• This is currently a link only answer. You should say what the Duden recommends.
    – Carsten S
    Aug 7, 2017 at 12:26

It depends on the region. There are two main variations.

  1. The "normal"* pronunciation would be like in 'gerne' (or like you would pronounce the 'ck' in the English word 'lick').
  2. However, in some regions it's pronounced soft like the 'ch' in 'dich'.

*normal, because it follows the default, distinct pronunciation for 'g', whereas (2) makes the 'g' sound like a 'ch', i.e., would mean this is an exception.

From the link guidot points out in his answer, I'd assume the 'officially' (Duden) correct way would be (1) as well, but the rule can also be interpreted in favour of (2).

From the Duden page that guidot linked (http://www.duden.de/sprachwissen/sprachratgeber/zweifelsfaelle-bei-der-aussprache): "Dasselbe gilt auch für die Buchstabenfolge -ig: Auch hier wird das auslautende -g standardsprachlich nicht wie ein k [k] gesprochen, sondern wie der Reibelaut in dem Wort „ich". Das gilt für Wörter wie König, Honig, eilig, sperrig und viele andere Adjektive auf -ig. Sobald aber durch Deklination weitere Buchstaben hinzutreten, wird das g wieder wie g gesprochen: die Könige, eilige Nachrichten, in einer sperrigen Kiste. Folgt der Endung -ig die Ableitungssilbe -lich (königlich), so wird das g wie ein k [k] gesprochen."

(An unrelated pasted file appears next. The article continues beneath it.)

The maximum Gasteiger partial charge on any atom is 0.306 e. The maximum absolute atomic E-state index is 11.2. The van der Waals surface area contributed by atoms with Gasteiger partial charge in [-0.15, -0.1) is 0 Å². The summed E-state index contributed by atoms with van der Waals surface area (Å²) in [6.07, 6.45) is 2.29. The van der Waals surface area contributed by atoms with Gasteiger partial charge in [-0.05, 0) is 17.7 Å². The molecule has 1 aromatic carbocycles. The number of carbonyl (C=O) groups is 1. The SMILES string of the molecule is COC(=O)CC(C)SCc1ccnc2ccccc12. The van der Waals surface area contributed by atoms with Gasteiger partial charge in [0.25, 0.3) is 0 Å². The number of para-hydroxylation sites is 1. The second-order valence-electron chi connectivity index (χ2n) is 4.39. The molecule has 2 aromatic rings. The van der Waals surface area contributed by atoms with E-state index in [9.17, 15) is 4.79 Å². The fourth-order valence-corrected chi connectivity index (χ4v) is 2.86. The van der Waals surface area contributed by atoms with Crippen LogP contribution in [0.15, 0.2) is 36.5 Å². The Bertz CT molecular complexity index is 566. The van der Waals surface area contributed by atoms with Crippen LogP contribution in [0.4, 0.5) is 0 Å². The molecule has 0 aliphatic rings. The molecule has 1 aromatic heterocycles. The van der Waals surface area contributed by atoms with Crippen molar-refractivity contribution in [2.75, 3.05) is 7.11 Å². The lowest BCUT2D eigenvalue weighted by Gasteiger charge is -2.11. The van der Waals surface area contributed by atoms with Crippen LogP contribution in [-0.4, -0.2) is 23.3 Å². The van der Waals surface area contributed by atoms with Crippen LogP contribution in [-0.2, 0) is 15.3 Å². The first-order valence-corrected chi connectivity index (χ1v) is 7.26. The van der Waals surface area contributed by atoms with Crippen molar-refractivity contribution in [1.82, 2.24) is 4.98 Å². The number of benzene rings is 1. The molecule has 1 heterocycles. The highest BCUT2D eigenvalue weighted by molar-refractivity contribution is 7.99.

Basically the official rule says: a) In cases of '-ig' at the end of word (like in "heilig") the 'g' is pronounced like a 'ch'. b) If additional letters are added by declination after the 'ig', like in "Könige", the 'g' is spoken like any other 'g', i.e. a little softer than a 'k'. c) If, however, the 'ig' is followed by a 'lich', like in "königlich" the 'g' is pronounced strong like a 'k'.